From the cerebral world of Norwegian academia, we move to the people’s Norway of Kjartan Fløgstad. Another bestseller from Gyldendal, Grand Manila tells the story of five families living in the author’s hometown of Sauda in western Norway during the 1950’s. Traveling through time and geography, the novel hits various moments in the lives of the local families and follows them as they travel around the world from the Finnish Civil War to the Kanawha Valley in West Virginia. The Grand Manila, the preeminent café back in Sauda, serves as the nexus for action and history. It stands as a backdrop for social change brought about by the new post-war economy. Fløgstad points a critical lens at post-industrial society in previous work as well, often siding with the oppressed and under-privileged rural family as it transitions from a provincial to industrialized life. Having won numerous awards, among them the Nordic Council Prize, the author is one of Norway’s most influential writers. Rights have been licensed to Times are Changing in Denmark. Contact Eva Lie-Nielsen (email@example.com) for information on both Grand Manila and The Best Among Us.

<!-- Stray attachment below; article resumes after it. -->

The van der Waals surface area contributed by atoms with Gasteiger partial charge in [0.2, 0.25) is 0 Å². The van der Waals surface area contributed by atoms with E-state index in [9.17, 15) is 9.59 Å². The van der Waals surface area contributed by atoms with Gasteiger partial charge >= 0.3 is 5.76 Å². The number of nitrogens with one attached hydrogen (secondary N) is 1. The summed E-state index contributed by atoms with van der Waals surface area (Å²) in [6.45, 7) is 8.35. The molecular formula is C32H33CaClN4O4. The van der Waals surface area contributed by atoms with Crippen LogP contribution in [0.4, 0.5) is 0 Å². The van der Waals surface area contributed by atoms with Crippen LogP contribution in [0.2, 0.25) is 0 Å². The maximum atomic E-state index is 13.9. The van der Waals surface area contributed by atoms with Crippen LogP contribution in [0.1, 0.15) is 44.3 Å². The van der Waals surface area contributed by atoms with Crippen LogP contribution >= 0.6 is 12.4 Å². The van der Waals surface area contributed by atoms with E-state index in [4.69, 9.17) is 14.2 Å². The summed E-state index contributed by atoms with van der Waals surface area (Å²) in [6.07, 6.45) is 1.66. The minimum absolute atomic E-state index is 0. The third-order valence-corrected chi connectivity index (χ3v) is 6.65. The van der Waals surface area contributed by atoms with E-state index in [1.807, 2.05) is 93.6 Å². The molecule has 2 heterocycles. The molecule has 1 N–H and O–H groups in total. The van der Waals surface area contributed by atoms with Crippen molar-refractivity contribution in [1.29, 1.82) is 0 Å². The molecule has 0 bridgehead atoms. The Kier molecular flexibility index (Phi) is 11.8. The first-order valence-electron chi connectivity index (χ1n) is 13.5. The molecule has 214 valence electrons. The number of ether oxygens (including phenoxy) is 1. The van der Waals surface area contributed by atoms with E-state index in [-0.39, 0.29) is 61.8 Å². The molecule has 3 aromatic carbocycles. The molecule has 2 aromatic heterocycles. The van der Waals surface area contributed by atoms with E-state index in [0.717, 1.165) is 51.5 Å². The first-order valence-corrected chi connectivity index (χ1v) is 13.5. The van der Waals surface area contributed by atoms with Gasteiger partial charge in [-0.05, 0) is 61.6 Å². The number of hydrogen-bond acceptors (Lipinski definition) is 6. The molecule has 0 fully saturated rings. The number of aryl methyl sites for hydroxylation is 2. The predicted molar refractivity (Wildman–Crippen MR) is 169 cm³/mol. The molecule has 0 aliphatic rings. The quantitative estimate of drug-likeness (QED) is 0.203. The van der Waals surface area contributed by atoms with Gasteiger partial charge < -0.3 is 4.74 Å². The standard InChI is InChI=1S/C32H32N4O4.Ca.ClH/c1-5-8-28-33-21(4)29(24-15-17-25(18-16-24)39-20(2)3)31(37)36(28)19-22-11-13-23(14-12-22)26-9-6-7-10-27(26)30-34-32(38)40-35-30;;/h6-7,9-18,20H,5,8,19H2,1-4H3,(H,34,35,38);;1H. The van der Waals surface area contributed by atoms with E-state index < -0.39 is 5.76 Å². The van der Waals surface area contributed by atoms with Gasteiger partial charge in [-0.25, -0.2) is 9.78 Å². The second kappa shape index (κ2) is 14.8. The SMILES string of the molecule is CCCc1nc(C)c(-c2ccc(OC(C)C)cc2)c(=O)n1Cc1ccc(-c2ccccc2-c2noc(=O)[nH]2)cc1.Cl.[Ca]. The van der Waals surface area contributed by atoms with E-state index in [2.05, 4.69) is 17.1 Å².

The turbulent mind and complex emotional life of French writer Christine Angot serves as the exotic locale in her latest novel Rendez-Vous. “Irritating, compelling, like always” says a critic, the novel stars a fictional writer named Christine Angot who bears an uncanny resemblance to the author herself. A peeve for some critics, Angot conflates her personal history with that of her characters and the lives of past figures in literature, most controversially in a group of texts written in the late 90’s in which she writes of an incestuous relationship with her father. In Rendez-Vous, Christine becomes entangled in an affair with Éric Estenoza, a charming actor who’s been obsessed with the writer for six years. They meet at a double reading where their intense connection crackles over the audience, turning the beginning of their romance into both a public and private experience. His adoration consummated, Éric hastily leaves his wife to join in a heady intellectual and emotional union with Christine. Doubts, fears, and obstacles soon confront the lovers and the novel follows the abstract paths they take to simultaneously escape and explore each lurid stage of their romance. Published in August, Rendez-Vous has sold over 30,000 copies. All rights available. For more information, contact Patricia Stansfield (firstname.lastname@example.org).